All aboard: Volunteers work to get the bandwagon back on track at NC Museum of Dolls, Toys and Miniatures – Salisbury Post

SPENCER – At the back of the NC Museum of Dolls, Toys and Miniatures, past intricate dollhouses and puppets, a five-track miniature train crosses snow-capped mountains and bridges as it winds through old western towns and Christmas villages.

The train was donated to the museum, located at 104 Fourth Street, when it opened in 2012. To fit the large exhibit into the building, the museum’s front windows were removed and the set was transported to the interior piece by piece with the help of a small Bobcat front loader.

The central part of the ensemble is cut into a spacious standing area, which gives spectators a 360-degree view of the trains and the journeys they make around the tracks.

“Kids, oh my god, they love trains,” said Beth Nance, founder of the museum. “They can’t overcome all the moving parts and parts, the stunt. They are absolutely in love. Their eyes light up. They scream with pleasure. They think it’s the best thing they’ve ever seen.

For over a year, these joyful cries have been non-existent. When the museum temporarily closed during the COVID-19 pandemic, the trains were pulled from their tracks and packed.

With the museum now open to the public again, Nance needed someone with the expertise to operate the trains. She found the perfect volunteers in Ed Klebaur and Allan Jung, who were recruited for the role by Kathy Gregg, volunteer and member of the museum’s board.

The train, Nance said, is complex to maintain.

“If it’s a doll, Kathy and I can wash the clothes or fix the hair,” Nance said. “But if it’s an oar, it takes a bit more finesse and knowledge.”

The task was welcomed by Klebaur and Jung, who both grew up playing with trains when miniature tracks were almost ubiquitous in American homes in the 1950s and 1960s.

“My dad got me involved when I was four and he loved trains when I was young,” said Klebaur, who was born and raised in New Jersey. “I grew up with trains in what we call the post-war train era.”

Like Klebaur, Jung’s first train was also purchased for him by his father, who came up with the idea from their neighbor upstairs.

“My parents rented the floor to a guy who picked up trains,” Jung said. “He had an entire room dedicated to trains. So my dad decided it would be a good idea for him to build one for me.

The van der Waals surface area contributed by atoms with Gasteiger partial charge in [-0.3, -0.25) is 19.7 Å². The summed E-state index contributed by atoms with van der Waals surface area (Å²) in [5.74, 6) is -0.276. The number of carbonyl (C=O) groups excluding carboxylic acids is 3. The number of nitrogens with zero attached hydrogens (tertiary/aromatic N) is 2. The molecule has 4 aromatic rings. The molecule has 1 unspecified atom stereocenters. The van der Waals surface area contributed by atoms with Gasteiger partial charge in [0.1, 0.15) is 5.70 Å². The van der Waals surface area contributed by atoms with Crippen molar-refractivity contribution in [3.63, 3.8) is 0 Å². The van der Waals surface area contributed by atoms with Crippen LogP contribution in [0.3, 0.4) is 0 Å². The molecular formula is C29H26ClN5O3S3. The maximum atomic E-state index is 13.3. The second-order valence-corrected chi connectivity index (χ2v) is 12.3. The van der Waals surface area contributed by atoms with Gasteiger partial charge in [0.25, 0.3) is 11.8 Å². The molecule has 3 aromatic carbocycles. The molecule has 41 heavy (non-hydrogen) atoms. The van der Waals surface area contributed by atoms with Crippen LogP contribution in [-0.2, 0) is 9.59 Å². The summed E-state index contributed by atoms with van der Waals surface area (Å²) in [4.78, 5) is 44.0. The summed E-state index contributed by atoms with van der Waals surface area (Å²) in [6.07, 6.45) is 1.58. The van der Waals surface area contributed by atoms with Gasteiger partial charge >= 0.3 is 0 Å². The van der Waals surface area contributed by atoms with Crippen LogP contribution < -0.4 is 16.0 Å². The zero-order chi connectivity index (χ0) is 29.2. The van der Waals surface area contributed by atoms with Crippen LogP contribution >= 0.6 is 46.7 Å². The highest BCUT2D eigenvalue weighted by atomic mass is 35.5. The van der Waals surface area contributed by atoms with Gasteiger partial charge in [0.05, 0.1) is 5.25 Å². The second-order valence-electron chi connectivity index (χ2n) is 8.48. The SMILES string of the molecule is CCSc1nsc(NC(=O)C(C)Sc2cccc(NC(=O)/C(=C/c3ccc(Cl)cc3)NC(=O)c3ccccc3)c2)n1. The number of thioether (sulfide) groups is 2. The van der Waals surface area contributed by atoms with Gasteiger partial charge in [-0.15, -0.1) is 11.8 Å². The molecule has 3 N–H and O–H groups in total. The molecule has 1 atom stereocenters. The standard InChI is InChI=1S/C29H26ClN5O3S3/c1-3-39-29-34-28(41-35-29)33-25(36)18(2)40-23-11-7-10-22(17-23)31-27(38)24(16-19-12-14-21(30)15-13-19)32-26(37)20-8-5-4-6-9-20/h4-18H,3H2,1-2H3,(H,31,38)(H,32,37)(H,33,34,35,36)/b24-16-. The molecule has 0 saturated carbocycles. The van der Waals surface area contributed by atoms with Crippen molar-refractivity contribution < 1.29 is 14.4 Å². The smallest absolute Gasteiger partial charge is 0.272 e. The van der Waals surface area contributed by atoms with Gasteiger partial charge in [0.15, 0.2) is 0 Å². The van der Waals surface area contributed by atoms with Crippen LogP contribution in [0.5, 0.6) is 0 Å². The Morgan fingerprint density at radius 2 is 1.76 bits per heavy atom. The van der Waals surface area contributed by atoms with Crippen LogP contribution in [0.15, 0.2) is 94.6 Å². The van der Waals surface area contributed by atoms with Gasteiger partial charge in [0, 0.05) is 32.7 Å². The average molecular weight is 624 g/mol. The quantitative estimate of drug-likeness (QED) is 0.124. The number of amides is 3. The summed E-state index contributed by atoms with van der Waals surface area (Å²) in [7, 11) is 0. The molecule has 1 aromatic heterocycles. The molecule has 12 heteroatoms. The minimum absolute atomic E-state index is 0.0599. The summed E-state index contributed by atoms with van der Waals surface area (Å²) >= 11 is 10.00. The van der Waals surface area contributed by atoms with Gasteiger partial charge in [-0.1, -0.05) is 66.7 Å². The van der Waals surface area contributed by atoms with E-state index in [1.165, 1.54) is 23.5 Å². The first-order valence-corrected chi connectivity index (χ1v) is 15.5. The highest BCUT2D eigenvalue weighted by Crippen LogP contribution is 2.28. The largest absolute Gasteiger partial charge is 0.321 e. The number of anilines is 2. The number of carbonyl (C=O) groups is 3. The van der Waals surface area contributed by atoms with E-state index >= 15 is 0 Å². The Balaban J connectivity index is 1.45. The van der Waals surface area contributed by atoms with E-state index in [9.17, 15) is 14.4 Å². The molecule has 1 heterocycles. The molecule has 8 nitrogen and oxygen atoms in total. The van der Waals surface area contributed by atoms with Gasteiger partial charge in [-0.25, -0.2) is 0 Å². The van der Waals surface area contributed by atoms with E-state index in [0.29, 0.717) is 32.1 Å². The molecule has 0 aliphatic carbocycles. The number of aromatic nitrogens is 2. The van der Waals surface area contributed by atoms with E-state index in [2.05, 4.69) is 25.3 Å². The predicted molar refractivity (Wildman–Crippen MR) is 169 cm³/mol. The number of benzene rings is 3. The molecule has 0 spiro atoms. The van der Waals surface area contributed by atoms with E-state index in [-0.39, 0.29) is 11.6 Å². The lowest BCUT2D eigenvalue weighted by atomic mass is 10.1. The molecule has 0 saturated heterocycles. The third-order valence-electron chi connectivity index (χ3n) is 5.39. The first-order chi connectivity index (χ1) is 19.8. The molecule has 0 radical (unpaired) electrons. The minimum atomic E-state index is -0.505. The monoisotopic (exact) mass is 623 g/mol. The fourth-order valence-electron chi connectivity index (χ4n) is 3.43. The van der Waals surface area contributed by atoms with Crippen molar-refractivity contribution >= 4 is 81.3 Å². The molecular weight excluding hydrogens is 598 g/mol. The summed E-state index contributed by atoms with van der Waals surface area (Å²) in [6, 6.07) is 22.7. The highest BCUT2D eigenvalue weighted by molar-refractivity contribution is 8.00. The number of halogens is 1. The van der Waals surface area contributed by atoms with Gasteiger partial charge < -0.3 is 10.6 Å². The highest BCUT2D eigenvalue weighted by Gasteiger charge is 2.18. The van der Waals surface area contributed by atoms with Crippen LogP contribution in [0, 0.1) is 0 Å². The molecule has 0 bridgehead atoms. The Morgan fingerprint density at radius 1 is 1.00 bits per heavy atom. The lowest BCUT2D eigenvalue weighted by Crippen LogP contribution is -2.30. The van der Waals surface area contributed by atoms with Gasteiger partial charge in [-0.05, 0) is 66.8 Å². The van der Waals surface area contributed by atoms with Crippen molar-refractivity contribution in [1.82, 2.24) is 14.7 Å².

When Klebaur and Jung grew up, their work, family and adult responsibilities took precedence over their passion for trains. As Klebaur kept track of his childhood in his attic, Jung said his train was sold at a flea market.

In their retirement, the two men resumed the nostalgic hobby.

Jung, who lives in Lexington, was recruited two years ago to renovate and revitalize the train at the NC Museum of Dolls, Toys and Miniatures. He is now assisted in this endeavor by Klebaur, who moved to Salisbury from New Bern less than a year ago.

The two men, both with electrical engineering backgrounds, only started working on the train in the past two weeks. Now they are taking inventory of the trains and the accessories there. Jung rummaged under the tables containing the rails, where much of the equipment was stored.

The train set is made up almost entirely of cars manufactured by Lionel Trains – the “gold standard” in model trains. Founded by Joshua Lionel Cowen in New York City in 1900, the historic company was acquired by General Mills in 1969 and is now headquartered in Concord. Klebaur and Jung both had sets from Lionel growing up.

One of the few model train-related objects that Klebaur kept when he moved to Salisbury in October was a book specifically devoted to Lionel trains. This manuscript, he said, will be useful during this project.

As they examine the wagons and the tracks they sit on, Klebaur and Jung do some detective work to determine why some trains are not performing properly. From there, they’ll fix what they can and clean the tracks to make sure the trains connect to electricity and run properly.

“It’s definitely a challenge to get it started,” Jung said.

But that’s the challenge of the project, said Jung, whom he loves.

With several hundred feet of track and dozens of cars to inspect, the project will likely take a long time for the two volunteers.

“It’s going to take a bunch of weird hours,” Klebaur said.

With only one paid employee, the NC Museum of Dolls, Toys and Miniatures relies heavily on volunteers. There are currently less than a dozen people donating their time to the museum. These volunteers do everything from dusting to the smallest detail of each doll to taking guests on tours and explaining the historical significance of the museum’s collections.

“It’s a community museum. So without volunteers, we can’t function as efficiently as we want, ”Nance said.

The only thing anyone needs to volunteer is a passion for history, Nance said. The museum plans to put in place a volunteer coordinator in the coming months and will host a volunteer seminar in the fall.

“We’re always looking for volunteers,” said Gregg. “We love volunteers who enjoy this kind of hobby.

More information about the NC Museum of Dolls, Toys and Miniatures is available online at, by sending an email [email protected] or by calling 704-762-9359. The museum is open from Thursday to Saturday from 10 a.m. to 4 p.m.

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